NANTUCKET - Inside Barry Thurston's bait and tackle shop in the downtown district here are the things one would expect to find in a shop three decades old: the fishing lures and knives, the rods and reels, the hats and sunglasses; products in a slight state of disarray that comes when product placement trends don't mean much to an owner.
But outside Thurston's store, the bait and tackle shop is surrounded by boutiques and art galleries, jewelry stores and even a massive Ralph Lauren store a couple of blocks away - stores with products placed just so, meant for well-bankrolled shoppers.
Thurston's shop is closing after 33 years, but the 65-year-old man, dressed on a recent afternoon in a maroon sweat shirt and khakis covered in the black stains of manual labor, says it isn't because of high rents or declining business. He wants to move on to something else, something he's yet to figure out.
More and more often, Nantucketers say the culture of the island is changing and continually turning more upscale, pushing out the middle-class working people like Thurston.
Thurston said he's noticed the change, particularly in the past decade or so.
"This place has gradually become a tourists' spot for the wealthy," he said. "It really started to change in the last 10 to 15 years here, when you see the big money really get here, the serious money, the billionaires."
Behind the scenes of this cultural change - either reacting to it or pushing it along, which one isn't exactly clear - is Stephen Karp, the president and chief executive officer of New England Development and the largest taxpayer on the island, a distinction he also holds in Newburyport.
Karp, a billionaire, owns about 75 percent to 80 percent of the retail buildings in the island's downtown district and about 90 percent of the lodging properties on the island, Nantucket Assessor Deborah Dilworth said.
And though Karp did not return phone calls over two weeks seeking comment on this story, interviews with residents, retail store owners, town officials and other Nantucketers reveal a management plan that is focused on making Nantucket the island it is today: a vacation destination for the world's jet set.
Inside David Place's Manor House Antiques, a small shop in the basement of a building on Centre Street in the business district, items are scattered about without order, creating a single, narrow pathway that allows customers to circle the store.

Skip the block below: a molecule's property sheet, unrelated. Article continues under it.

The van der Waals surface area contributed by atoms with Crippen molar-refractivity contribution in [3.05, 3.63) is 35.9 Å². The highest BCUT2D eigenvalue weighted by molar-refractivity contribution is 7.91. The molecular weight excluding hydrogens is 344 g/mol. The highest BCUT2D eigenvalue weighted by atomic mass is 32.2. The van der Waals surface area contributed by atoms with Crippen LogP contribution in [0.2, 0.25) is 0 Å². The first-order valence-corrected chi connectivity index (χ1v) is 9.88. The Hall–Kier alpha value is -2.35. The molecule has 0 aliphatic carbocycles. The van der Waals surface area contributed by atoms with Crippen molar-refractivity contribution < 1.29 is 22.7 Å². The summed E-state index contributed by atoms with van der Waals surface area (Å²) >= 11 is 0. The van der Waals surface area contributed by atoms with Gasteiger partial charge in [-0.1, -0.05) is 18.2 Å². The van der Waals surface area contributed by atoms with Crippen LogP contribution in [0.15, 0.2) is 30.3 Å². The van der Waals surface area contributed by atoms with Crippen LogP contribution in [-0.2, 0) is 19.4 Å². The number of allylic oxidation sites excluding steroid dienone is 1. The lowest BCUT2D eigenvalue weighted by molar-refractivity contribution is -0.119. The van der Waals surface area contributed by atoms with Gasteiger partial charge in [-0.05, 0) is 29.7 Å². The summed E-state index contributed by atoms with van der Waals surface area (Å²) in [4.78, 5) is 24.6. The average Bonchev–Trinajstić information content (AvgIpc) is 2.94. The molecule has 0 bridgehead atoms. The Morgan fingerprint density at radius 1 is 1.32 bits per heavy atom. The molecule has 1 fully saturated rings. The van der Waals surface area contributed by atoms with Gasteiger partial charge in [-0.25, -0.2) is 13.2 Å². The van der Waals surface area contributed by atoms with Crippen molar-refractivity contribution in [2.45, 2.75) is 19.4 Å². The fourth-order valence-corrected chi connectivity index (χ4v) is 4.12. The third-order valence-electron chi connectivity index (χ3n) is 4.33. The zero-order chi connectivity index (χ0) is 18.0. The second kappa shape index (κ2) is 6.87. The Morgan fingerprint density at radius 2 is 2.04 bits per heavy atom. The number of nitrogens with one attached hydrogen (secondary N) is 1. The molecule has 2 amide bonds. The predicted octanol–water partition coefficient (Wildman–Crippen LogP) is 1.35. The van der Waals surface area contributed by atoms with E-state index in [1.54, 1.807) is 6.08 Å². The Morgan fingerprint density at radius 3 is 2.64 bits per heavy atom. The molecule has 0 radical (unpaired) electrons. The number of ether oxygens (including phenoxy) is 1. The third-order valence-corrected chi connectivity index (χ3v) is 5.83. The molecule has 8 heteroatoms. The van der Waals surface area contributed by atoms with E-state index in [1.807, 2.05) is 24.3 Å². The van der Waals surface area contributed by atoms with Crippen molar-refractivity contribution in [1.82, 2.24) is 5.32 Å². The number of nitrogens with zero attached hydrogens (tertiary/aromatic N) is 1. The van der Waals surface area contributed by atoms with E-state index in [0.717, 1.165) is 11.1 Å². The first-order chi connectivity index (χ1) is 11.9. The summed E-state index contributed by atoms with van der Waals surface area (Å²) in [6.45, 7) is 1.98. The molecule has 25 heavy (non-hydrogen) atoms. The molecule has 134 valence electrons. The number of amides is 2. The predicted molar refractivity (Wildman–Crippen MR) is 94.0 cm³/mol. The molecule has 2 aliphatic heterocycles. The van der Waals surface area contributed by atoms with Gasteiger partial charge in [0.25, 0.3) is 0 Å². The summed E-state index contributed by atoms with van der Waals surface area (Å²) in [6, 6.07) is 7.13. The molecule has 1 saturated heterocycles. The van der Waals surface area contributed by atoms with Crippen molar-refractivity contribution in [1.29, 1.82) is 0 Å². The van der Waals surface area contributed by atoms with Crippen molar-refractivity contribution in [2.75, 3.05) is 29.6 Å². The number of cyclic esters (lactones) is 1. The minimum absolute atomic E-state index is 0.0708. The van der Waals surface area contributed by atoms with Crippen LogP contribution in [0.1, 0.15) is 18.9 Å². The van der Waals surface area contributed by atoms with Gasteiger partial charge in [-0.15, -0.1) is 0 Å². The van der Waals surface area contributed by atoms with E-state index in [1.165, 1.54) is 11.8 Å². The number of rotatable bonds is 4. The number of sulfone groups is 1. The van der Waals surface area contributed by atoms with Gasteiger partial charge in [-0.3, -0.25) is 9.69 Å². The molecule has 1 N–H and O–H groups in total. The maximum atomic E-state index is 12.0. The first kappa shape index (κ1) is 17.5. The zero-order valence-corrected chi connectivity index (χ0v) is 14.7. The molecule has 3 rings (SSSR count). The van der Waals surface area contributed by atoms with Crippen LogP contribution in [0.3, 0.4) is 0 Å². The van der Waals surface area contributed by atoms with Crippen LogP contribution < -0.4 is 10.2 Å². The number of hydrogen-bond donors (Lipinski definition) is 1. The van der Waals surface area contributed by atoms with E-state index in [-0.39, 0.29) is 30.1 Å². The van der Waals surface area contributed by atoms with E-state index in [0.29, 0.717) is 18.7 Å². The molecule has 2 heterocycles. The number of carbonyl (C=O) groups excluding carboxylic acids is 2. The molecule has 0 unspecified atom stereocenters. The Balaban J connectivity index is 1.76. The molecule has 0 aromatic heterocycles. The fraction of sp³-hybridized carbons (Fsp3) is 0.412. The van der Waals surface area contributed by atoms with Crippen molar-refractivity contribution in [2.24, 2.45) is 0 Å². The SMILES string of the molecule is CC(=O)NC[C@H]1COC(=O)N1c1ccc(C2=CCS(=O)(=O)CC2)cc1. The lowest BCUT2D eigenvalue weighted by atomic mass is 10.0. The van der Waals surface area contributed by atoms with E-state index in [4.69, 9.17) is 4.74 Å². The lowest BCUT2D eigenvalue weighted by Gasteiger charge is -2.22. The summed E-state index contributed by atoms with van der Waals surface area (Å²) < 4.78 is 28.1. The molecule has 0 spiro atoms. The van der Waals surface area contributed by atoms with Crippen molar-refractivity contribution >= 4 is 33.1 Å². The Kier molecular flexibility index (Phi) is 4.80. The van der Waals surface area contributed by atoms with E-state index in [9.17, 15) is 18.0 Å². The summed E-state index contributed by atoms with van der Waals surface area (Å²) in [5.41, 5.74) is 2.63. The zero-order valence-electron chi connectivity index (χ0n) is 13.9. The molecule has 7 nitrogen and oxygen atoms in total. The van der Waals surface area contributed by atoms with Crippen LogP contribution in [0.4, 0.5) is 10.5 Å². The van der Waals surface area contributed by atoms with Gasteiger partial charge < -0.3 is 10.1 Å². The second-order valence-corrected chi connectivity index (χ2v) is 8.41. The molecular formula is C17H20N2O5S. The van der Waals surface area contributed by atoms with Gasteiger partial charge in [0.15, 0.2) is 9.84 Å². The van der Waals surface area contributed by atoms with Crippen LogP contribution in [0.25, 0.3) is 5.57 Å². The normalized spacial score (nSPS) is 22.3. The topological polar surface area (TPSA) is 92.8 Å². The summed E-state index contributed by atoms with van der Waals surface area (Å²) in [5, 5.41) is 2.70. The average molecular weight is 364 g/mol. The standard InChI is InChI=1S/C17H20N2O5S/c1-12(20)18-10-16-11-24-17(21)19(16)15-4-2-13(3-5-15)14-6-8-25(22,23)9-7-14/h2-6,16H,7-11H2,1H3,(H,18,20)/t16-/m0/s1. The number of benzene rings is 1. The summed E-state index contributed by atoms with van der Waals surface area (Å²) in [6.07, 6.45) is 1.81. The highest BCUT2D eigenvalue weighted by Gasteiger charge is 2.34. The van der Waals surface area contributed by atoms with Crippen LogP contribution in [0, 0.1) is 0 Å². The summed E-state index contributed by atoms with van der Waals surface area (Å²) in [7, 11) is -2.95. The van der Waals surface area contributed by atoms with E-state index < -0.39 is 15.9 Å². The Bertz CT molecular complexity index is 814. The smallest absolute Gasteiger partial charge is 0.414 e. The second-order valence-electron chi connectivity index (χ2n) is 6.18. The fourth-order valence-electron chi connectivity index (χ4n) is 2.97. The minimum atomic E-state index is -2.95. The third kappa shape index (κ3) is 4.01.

On a recent evening, Place sat behind a small counter, surfing the Internet and chatting with customers.
For 34 years, Place said he's operated antique shops on the island and has noticed many changes, including many spurred on by Karp. Asked about how much of an influence Karp is compared to other island developers and landowners, Place states quite simply: "He's the man."
During his three decades of business on the island, he says, "it has gotten busier, it has gotten nicer, it's cleaned up."
"But at the same time, it has lost its innocence," he said. "And that is what we are trying to maintain and bring back, and I think Karp is going the wrong direction. He wants everything to be upscale and sophisticated."
Place says it is clear to see Karp's push to attract the wealthy simply by checking the rates of the Wauwinet, a hotel that was one of Karp's first commericial property purchases in the mid-1990s. At the hotel during the summer, rooms range from $700 to $1,450 per night.
Dilworth, the assessor who has lived on the island since 1981, points to other aspects of the island as evidence.
She described a downtown that used to be home to a grocery store, a small five and dime shop, and other stores that provided staples for everyday living. Now, though, the downtown is a boutique-oriented district and losing its cohesion, she said.
"We've lost a lot of the local flavor downtown," Dilworth said. "There has been a lot of change on Main Street as far as going upscale."
Newburyport 'special' in Karp's eyes
Andrew Vorce, the town's planning director, said Karp's most recent project is an example of his quest to upscale Nantucket.
Karp is developing a plot of land called the Harbor House. He is building a hotel, conference center and residences where a series of modest townhouses used to sit, Vorce said.
Karp demolished those buildings and is constructing high-end places in their spot.
"It is mostly the same use, but it is a dramatic change from the existing buildings," Vorce said.
Vorce said that he and planners in his office have "had limited interaction with them" and discussions about potential development or plans are "very limited."
Still, he described working on the Harbor House permitting process with Karp and his people as a "positive" experience.
Vorce did say he has met with Karp socially, and Karp and his managers have come in to talk about "observations" and talk about the Harbor House.
"He considers both Nantucket and Newburyport as kind of special, and he manages them different than his mall areas," Vorce said, adding that Karp considers the two communities "premier" locations. "He wants the characteristics to both communities preserved. I think he very much recognizes the unique qualities."
Michael Sturgis, 52, who has known Karp since 1987 and worked for him for 10 years, said Karp is reacting to the change in demographics rather than pushing it along.
"Nantucket has become a wonderful haven for wealthy people during the summertime," he said, and Karp's business dealings "reflect the needs of that population."
Sturgis worked as the beverage manager at Karp's White Elephant hotel and has known Karp and his wife, Jill, for about 20 years. He says he still has a very close relationship with Karp, whom he describes as "one of the nicest people I know."